[0093] If the intended person answers the call, the scripted greeting is played and the person is asked to enter the last 4 digits of their Social Security number to verify themselves 410, as shown in FIG. 30. Non-DTMF rotatory phone users simply stay on the line and are assisted by an operator. The customer's 20 social security number is validated 420 by the system 10 and is confirmed by DTMF signal, as shown by the steps in FIG. 31. During validation, if a number is entered that is not a valid number, the customer 20 gets two retries before his call is ended.

[0094] Once the customer's 20 Social Security number is captured, the system 10 confirms service, changes or inquires about missing information from the system 10. FIG. 32 depicts the steps taken when the wrong number (not right party) is dialed 430. A message is played by the system 10 asking the recipient to contact the system 10 at a given 1-800 number, and the call is ended. When the call is returned, a correction is made to remove the wrong number from the system 10.

[0095]FIG. 33 similarly outlines the steps taken when the system 10 reaches an answering machine 440. As indicated, the system 10 leaves a message on the answering machine 440 to contact the system 10 at a given 1-800 number. The call is then ended. FIGS. 34A-34B outline the steps taken by the system 10 to confirm future telephone service 450 for a customer 20. A message leaving a tentative phone number and a request for a “permission to enter” form is played for a customer 20. The tentative phone number is subject to change and the permanent phone number will be confirmed when the service is activated.

[0096] The “permission to enter” form is needed for service that requires a technician to enter a premises. Note that not all service requires entrance to a premises, but getting the permission to enter ahead of time prevents a possible delay.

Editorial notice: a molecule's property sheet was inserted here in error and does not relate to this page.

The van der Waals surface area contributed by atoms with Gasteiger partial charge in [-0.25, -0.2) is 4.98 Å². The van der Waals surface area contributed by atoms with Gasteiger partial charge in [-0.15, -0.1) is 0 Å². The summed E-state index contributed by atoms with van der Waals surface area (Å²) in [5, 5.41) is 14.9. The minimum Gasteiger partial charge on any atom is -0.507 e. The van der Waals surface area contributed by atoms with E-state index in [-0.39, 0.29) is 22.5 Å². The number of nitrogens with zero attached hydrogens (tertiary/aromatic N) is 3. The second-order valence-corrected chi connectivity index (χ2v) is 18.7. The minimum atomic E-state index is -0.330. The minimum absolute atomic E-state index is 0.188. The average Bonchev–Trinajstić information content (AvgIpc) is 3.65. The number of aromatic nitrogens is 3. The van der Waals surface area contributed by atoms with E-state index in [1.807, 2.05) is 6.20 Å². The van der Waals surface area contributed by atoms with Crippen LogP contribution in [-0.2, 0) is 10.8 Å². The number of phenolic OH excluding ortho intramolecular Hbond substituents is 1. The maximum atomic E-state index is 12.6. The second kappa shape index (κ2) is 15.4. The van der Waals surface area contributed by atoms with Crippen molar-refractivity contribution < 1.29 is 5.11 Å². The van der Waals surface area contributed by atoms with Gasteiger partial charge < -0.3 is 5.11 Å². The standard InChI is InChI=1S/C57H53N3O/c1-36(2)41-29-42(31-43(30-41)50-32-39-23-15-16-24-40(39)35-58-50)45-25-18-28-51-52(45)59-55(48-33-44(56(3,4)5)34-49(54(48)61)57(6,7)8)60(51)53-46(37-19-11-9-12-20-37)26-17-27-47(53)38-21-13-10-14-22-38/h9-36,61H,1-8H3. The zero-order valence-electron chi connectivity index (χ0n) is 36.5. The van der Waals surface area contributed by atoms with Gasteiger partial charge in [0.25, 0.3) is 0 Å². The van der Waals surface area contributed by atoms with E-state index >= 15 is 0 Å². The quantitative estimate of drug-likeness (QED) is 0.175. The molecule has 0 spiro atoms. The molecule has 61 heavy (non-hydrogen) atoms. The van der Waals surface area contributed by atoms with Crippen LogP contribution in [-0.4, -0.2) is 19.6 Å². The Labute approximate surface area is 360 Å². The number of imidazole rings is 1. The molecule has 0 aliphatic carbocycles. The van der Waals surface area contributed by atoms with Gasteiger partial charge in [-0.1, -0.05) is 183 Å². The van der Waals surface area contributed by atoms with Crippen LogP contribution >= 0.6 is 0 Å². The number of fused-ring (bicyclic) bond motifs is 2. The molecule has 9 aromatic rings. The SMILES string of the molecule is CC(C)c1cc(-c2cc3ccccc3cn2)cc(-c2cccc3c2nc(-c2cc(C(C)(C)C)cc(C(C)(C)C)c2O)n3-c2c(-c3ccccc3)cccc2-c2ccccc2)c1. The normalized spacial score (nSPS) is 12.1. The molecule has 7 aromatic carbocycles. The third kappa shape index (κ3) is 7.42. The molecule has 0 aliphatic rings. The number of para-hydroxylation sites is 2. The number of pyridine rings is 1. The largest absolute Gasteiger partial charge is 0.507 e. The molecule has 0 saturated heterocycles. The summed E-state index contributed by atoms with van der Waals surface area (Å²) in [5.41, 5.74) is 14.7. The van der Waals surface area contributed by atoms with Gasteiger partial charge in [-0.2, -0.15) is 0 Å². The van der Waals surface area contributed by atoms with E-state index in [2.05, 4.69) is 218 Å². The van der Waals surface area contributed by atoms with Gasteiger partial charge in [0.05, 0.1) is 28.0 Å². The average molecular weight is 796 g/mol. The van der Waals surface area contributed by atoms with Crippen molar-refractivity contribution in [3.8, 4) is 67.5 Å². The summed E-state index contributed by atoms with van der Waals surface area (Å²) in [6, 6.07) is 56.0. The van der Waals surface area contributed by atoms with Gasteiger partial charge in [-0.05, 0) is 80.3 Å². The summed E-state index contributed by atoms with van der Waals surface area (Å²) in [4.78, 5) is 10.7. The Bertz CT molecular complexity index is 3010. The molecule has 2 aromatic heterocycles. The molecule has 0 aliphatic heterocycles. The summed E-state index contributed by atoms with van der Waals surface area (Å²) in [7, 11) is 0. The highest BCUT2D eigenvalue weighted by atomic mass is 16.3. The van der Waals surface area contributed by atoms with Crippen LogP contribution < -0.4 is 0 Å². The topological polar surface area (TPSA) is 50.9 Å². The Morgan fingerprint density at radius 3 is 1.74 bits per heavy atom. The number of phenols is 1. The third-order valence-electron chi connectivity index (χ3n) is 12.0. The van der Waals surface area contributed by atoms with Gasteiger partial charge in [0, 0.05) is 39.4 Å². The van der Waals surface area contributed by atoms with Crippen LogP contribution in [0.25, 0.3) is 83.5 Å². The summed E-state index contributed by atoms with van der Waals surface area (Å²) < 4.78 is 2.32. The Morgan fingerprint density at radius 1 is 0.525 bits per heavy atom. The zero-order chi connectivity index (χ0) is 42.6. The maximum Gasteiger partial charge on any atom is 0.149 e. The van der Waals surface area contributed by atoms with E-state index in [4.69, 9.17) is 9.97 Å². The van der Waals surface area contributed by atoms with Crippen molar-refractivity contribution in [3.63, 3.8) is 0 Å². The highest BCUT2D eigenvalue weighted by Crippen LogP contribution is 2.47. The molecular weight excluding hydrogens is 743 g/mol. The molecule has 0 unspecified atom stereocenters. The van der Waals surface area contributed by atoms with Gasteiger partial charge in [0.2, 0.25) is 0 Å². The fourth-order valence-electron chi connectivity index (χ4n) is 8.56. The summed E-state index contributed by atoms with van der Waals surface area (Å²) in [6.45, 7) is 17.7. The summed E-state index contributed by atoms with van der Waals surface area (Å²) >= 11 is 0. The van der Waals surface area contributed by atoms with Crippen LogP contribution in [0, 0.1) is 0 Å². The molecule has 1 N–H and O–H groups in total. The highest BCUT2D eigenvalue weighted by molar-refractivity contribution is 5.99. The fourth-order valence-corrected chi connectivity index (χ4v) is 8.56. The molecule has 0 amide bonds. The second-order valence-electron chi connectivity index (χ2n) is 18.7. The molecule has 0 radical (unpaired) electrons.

[0097] FIGS. 35A-35B outline the steps needed to change any scheduled telephone service 460. Similarly to FIGS. 34A-34B, a tentative phone number is given to the customer 20 and a request for a “permission to enter” form is provided as well as a message that the service has been changed from one date to another. This information can be repeated for the customer 20 using a number on the DTMF touch pad if needed. Questions can also be addressed at the 1-800 number given.

[0098]FIG. 36 outlines the steps taken for providing any missing information 470 to the system 10. A message requesting additional information is played for the customer 20 and a telephone number is given to contact the system 10 regarding this missing information. The call is then ended.

[0099]FIG. 37 through FIG. 40 outline an automated payment retrieval method for managing payment retrievals and processing for an outbound collections customer, comprising the steps of starting an outbound collections communication session, determining if the correct outbound collections customer is reached and determining if an outbound collections customer's answering machine is reached.

[0100] The system 10 will get a customer's 20 information from the database 70 and dial the customer's 20 telephone number automatically to start the outbound service communication session. A scripted message is sent to the customer 20 with the possible results of the call being noted. Provisions are made for dialing the wrong number, getting a busy signal, receiving no answer, getting an answering machine, receiving a fax and getting a voice mail.

[0101] If the intended person answers the call, the scripted greeting is played and the person is asked to enter the last 4 digits of their Social Security number to verify themselves. Non-DTMF rotatory phone users simply stay on the line and are assisted by an operator. The customer's 20 social security number is validated by the system 10 and is confirmed by DTMF signal 480, as shown by the steps in FIG. 37. During validation, if a number is entered that is not a valid number, the customer 20 gets two retries before his call is ended.

[0102] The start of an outbound collections session follows the validation 490 and is outlined in FIG. 38. Once validated, a past due message is given to the customer 20, the customer 20 is asked to stay on the line and indicate if payment arrangements have been made or to make payment arrangements at this time. The direct payment steps start from FIG. 2 and result in the customer 20 making an immediate payment or setting up a definitive payment arrangement.